Slow start, furious finish: The captain hits the spot

OUTDOORS

July 03, 1994|By LONNY WEAVER

"The drum mostly moved out about a week ago, though a few are still scattered about," Captain Gordon Haegerich told my Wednesday morning fishing party as we awaited breakfast at Harrison's Country Inn on Tilghman Island.

"But, the spot and hardhead fishing has been excellent, so they'll be our targets today."

I had figured as much and had wisely brought along one of my favorite light-action rigs -- a 6-foot Falcon graphite spinning rod matted with a dainty Shimano GR-X1200 reel loaded with 6-pound test mono.

My fishing pals, Dick Becker, Kermit Henning and Dick Hiler, all down from Hershey, Pa., had elected to use the first-class tackle on board Haegerich's 42-foot Casey J.

Croaker, or as they are called locally, hardheads, have been making a great comeback over the past few years after declines brought on by commercial interests and over-harvest by sports anglers.

The fish is prized for its great taste. Being a smallish fish, like the equally tasty and feisty fighting spot, these bottom fish sometimes are shunned by folks who mistakenly believe that a fish has to be big and either toothy or striped to warrant attention.

Hardheads are light silvery-gray with pinkish tint above their lateral line. They sport dark spotted vertical bars, a white lower body and pectoral fins marked with dark streaks. If you get into a school of them, count your blessings.

As for spot, you simply cannot miss the giveaway large black spot behind the top of the gill cover. These tough fighting bluish-gray fish average 12 to 15 inches and get generally bigger as the summer progresses. The 14-inch and larger spot are referred to as jumbo spot.

Out of respect for a brisk wind and choppy water conditions, Captain Haegerich elected to stay in the Choptank River.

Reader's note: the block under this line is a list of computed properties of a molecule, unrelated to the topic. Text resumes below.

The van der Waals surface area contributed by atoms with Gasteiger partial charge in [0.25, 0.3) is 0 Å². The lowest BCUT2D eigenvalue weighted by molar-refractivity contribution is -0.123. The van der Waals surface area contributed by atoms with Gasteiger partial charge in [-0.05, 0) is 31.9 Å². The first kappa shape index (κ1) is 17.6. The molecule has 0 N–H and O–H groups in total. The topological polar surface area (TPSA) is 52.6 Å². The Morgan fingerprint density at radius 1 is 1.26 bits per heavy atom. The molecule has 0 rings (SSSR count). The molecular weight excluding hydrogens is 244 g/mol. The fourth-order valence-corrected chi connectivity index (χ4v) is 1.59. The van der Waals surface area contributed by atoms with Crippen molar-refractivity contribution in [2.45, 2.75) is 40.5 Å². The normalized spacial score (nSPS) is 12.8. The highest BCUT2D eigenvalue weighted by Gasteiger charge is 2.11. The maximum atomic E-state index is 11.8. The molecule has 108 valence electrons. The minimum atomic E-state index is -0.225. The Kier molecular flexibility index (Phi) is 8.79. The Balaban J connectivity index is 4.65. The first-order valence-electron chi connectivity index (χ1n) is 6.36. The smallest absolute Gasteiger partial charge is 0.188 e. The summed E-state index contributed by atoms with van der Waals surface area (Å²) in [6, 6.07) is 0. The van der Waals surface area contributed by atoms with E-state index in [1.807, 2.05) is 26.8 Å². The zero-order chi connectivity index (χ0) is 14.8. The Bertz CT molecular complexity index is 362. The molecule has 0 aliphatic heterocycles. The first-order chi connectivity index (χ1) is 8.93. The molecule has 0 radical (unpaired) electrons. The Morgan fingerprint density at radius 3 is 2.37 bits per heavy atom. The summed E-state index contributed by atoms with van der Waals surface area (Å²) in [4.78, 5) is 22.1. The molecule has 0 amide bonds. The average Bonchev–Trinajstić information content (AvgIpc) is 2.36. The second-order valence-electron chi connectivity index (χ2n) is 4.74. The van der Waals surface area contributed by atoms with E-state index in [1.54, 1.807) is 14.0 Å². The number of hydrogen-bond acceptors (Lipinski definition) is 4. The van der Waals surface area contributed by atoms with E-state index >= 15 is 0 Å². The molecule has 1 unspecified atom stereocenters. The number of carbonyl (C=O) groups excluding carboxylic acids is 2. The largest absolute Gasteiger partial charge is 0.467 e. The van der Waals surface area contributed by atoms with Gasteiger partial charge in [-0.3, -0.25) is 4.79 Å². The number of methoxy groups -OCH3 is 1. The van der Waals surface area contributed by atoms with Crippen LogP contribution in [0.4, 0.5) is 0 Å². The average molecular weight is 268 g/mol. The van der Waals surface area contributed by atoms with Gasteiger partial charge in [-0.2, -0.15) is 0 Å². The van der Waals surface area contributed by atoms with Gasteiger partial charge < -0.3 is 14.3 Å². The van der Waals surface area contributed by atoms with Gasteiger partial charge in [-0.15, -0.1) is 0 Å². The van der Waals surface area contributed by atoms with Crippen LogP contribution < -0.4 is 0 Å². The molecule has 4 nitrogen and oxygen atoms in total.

This was my first trip with Haegerich, who has been in the charter fishing business since 1968.

"I used to fish out of the Severn River, which was convenient to my Riviera Beach home. But, it got to be too much of a trial getting through the weekend sailboaters. That's when I decided to operate out of Chesapeake Beach," Haegerich said.

"About six years ago I realized that most of the middle bay's best fishing was over here, around Tilghman Island and that it would be simpler to just move my boat over to Harrison's."

Haegerich had been recommended to me numerous times by other outdoors writers and experienced anglers, and after spending Wednesday out with him, I can echo those opinions.

FTC We covered quite a bit of the Choptank for the first three hours of the trip with nothing to show for the effort.

"These is mightly embarrassing," Haegerich admitted. "The weather's moderating, so I think I'll go out into the bay and nose around the Stone Rock."

We made the short run out of the Choptank, between Black Walnut and Cook's points, to the famed Stone Rock and found a light wind and only mild chop. We also found spot and lots of

them.

We used standard bottom rigs consisting of two hooks about a foot apart with a 12-inch dropper carrying just enough weight to hold bottom. At first we mixed our bait combinations using peeler crab, shrimp and bloodworms.

It soon became evident that these fish wanted only the worms. Also, they hit best when we let the bait hit bottom, gave the rod a gentle jig or two and then just let things rest. Hits came on the initial settling of the bait or after the first jig.

This superb bottom fishing will only improve as the summer wears on, and I urge you to go out and give it a try.

Local fishing conditions

In addition to the excellent spot fishing mentioned above, good numbers of medium to large croaker are being caught at the mouth of the Choptank River, Plum Point, Holland Point and in Eastern Bay. Bits of peeler crab should be the ticket for these hardheads, but stick to bloodworms for the spot.

The drum are about done for now, though an occasional 40- to 80-pounder is being hooked around Poplar Island and Sharps Island in 20 feet of water. The Choptank River Fishing Pier produced a surprise 51-inch sand shark on a bottom rig sporting a bloodworm.

Some of the best bottom fishing in memory is going on in the area from Bodkin Point to Thomas Point Light with many catfish going to 10 pounds.

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